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Drinking Water Guidelines


Q : How much water do I need to drink daily? Also, does it need to be water or is juice ok?

A : I’m glad you asked, as this is a common area of misinformation. Especially in our hot climate (Florida) it is vital that everyone, and especially children (due to their small size), be certain to have enough water intake to balance the body’s depletion due to the heat.

And when I say water, I’m very specific about it. I mean water, not juice, not soda, not milk, not rice milk and not soy milk. So, I don’t mean liquids, I mean water. In my experience I’ve found that bodies treat non-water liquids as food. They have calories, carbohydrates, and sometimes protein and as such are food sources. The word “dehydration” comes from two Latin and Greek words meaning “lower/remove water.”

Notice that it isn’t “lower/remove juice.” Dehydration can occur if the correct amount of water isn’t taken in. Symptoms of dehydration vary from subtle changes in mental status (difficulty concentrating, irritability), and can be as serious as seizures, coma, and death.

I recommend that people use spring water, as opposed to distilled or reverse osmosis (R.O.) water. For some people, distilled or R.O. is very beneficial, but for most it actually creates a problem due to its absence of minerals. Without the benefit of testing someone, I would recommend spring water.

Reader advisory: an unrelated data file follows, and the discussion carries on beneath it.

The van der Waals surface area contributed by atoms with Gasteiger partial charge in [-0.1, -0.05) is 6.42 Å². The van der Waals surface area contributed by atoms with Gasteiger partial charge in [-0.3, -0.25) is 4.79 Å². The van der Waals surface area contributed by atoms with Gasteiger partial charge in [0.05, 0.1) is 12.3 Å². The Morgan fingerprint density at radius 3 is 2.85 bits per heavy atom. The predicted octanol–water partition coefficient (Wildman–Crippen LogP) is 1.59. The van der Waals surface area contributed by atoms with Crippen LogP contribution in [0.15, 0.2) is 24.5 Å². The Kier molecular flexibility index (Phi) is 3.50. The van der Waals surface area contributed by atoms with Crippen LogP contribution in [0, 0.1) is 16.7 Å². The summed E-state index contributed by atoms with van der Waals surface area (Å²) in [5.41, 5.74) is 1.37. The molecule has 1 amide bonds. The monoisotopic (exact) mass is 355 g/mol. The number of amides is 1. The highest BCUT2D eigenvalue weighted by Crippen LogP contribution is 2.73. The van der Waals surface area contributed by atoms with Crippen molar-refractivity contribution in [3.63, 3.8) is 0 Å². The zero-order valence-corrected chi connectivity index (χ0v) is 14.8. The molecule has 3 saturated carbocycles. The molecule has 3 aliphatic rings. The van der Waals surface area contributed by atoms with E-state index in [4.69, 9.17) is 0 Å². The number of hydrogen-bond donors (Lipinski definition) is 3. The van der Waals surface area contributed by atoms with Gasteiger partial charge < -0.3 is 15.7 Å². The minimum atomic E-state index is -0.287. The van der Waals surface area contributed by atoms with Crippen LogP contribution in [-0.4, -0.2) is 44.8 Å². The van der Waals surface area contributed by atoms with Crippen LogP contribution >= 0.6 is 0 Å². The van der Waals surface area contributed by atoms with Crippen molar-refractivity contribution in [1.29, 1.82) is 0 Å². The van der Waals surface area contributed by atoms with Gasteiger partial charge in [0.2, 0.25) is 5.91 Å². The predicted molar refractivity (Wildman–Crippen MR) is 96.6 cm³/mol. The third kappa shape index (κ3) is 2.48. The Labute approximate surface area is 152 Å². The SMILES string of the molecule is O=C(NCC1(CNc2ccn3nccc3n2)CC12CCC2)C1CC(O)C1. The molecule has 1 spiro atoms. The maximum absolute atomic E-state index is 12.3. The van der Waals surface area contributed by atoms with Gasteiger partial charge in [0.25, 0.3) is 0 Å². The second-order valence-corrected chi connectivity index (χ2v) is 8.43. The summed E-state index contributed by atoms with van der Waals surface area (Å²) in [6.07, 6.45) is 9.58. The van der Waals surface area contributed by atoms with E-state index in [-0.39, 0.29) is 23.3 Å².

Also, the type of container that the water is in is important. If you look on the bottom of most plastic containers in this country you will see a triangle with arrows (the recycle symbol) with a number inside the triangle. Up to this time I have consistently found that spring water in clear plastic bottles numbered “1”, “3” or “7” inside the triangle tests the best.

The translucent container used by the majority of companies for their one and two gallon size water jugs have a “2” inside the triangle. Water in this type of bottle consistently tests poorly. My own supposition that the translucent plastic is imparting some chemicals into the water has been backed up by the “clean water” experts I’ve spoken with. They are made from a different type of plastic that is more toxic.

The ideal container for pure water is glass. However, this is not as workable for children do to breakability, nor for the five-gallon sizes, due to their weight. I recommend that you check the numbers on the bottoms of the containers that you regularly use. If they are a 1, 3, or 7 they are most likely OK to continue using. If they are a 2, toss them out and go shopping for the better types. Also, be sure that sippy cups and sport bottles are made from an acceptable plastic.

It is easiest for a hot body to drink room temperature or only slightly cooled water. The body’s digestive abilities can be hindered by drinking ice cold water, as well. If you know that the water will be in the heat a while, you can put pure water ice cubes in the container if they will be melted by the time the water is drunk.

It is most ideal to have water available at all times so the children can help themselves as needed. As some children think playing is more fun than drinking, it is up to the parents, teachers, and baby-sitters to offer them water regularly (at least every hour) in the summertime. If they are playing outside offer water even more often; every 15-30 minutes would be great.

The actual amount of water that is needed will vary in different situations. A general rule of thumb is to divide your weight (in pounds) by two and drink that many ounces of water per day. For example, a woman who weighs 140 lbs. would drink 70 ounces of water. This amount may need to be varied if there are particular health or climate conditions. The key is to have good water available throughout the day. I hope this helps!

Dr. Susan Player